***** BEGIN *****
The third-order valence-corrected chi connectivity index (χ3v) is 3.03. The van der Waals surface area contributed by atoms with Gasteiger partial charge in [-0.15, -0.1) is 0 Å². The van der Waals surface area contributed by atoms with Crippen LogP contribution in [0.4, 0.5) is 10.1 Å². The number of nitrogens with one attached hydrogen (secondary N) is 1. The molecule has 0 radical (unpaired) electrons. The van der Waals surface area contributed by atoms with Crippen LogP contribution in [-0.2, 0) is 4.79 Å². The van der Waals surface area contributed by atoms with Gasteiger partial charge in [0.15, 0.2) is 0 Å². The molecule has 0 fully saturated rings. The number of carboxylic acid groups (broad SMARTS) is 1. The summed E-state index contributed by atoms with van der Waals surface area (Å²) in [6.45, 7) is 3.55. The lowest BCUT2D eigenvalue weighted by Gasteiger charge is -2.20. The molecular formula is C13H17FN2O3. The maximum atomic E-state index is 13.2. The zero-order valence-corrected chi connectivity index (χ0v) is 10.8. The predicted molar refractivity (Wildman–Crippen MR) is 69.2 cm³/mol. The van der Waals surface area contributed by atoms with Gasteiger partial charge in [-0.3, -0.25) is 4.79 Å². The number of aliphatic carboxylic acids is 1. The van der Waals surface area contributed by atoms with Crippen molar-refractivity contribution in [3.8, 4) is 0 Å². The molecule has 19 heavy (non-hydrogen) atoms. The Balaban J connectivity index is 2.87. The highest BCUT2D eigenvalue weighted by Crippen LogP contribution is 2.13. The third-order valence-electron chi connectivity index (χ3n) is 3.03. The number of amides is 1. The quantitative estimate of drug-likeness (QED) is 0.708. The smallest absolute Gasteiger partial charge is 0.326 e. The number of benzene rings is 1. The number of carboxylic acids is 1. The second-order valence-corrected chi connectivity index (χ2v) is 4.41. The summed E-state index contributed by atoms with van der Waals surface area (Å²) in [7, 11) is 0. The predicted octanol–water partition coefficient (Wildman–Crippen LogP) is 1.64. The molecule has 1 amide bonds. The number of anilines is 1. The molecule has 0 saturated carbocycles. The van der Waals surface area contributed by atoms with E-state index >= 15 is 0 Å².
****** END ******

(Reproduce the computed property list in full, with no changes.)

The third-order valence-corrected chi connectivity index (χ3v) is 3.03. The van der Waals surface area contributed by atoms with Gasteiger partial charge in [-0.15, -0.1) is 0 Å². The van der Waals surface area contributed by atoms with Crippen LogP contribution in [0.4, 0.5) is 10.1 Å². The number of nitrogens with one attached hydrogen (secondary N) is 1. The molecule has 0 radical (unpaired) electrons. The van der Waals surface area contributed by atoms with Crippen LogP contribution in [-0.2, 0) is 4.79 Å². The van der Waals surface area contributed by atoms with Gasteiger partial charge in [0.15, 0.2) is 0 Å². The molecule has 0 fully saturated rings. The number of carboxylic acid groups (broad SMARTS) is 1. The summed E-state index contributed by atoms with van der Waals surface area (Å²) in [6.45, 7) is 3.55. The lowest BCUT2D eigenvalue weighted by Gasteiger charge is -2.20. The molecular formula is C13H17FN2O3. The maximum atomic E-state index is 13.2. The zero-order valence-corrected chi connectivity index (χ0v) is 10.8. The predicted molar refractivity (Wildman–Crippen MR) is 69.2 cm³/mol. The van der Waals surface area contributed by atoms with Gasteiger partial charge in [-0.3, -0.25) is 4.79 Å². The number of aliphatic carboxylic acids is 1. The van der Waals surface area contributed by atoms with Crippen molar-refractivity contribution in [3.8, 4) is 0 Å². The molecule has 19 heavy (non-hydrogen) atoms. The Balaban J connectivity index is 2.87. The highest BCUT2D eigenvalue weighted by Crippen LogP contribution is 2.13. The third-order valence-electron chi connectivity index (χ3n) is 3.03. The number of amides is 1. The quantitative estimate of drug-likeness (QED) is 0.708. The smallest absolute Gasteiger partial charge is 0.326 e. The number of benzene rings is 1. The number of carboxylic acids is 1. The second-order valence-corrected chi connectivity index (χ2v) is 4.41. The summed E-state index contributed by atoms with van der Waals surface area (Å²) in [7, 11) is 0. The predicted octanol–water partition coefficient (Wildman–Crippen LogP) is 1.64. The molecule has 1 amide bonds. The number of anilines is 1. The molecule has 0 saturated carbocycles. The van der Waals surface area contributed by atoms with E-state index >= 15 is 0 Å².